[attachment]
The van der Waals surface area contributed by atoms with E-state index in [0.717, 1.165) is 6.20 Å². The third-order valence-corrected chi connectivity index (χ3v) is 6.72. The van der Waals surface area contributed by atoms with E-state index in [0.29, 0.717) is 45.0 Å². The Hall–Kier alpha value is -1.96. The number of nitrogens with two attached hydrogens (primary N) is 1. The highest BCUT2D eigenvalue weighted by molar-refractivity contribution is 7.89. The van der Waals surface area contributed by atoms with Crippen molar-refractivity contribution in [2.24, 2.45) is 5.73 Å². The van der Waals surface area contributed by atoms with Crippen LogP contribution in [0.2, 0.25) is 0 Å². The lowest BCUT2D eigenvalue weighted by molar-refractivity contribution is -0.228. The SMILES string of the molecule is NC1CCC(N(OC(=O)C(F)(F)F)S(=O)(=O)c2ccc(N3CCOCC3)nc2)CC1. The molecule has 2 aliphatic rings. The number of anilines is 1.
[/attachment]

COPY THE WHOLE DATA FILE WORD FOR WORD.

The van der Waals surface area contributed by atoms with E-state index in [0.717, 1.165) is 6.20 Å². The third-order valence-corrected chi connectivity index (χ3v) is 6.72. The van der Waals surface area contributed by atoms with E-state index in [0.29, 0.717) is 45.0 Å². The Hall–Kier alpha value is -1.96. The number of nitrogens with two attached hydrogens (primary N) is 1. The highest BCUT2D eigenvalue weighted by molar-refractivity contribution is 7.89. The van der Waals surface area contributed by atoms with Crippen molar-refractivity contribution in [2.24, 2.45) is 5.73 Å². The van der Waals surface area contributed by atoms with Crippen LogP contribution in [0.2, 0.25) is 0 Å². The lowest BCUT2D eigenvalue weighted by molar-refractivity contribution is -0.228. The SMILES string of the molecule is NC1CCC(N(OC(=O)C(F)(F)F)S(=O)(=O)c2ccc(N3CCOCC3)nc2)CC1. The molecule has 2 aliphatic rings. The number of anilines is 1.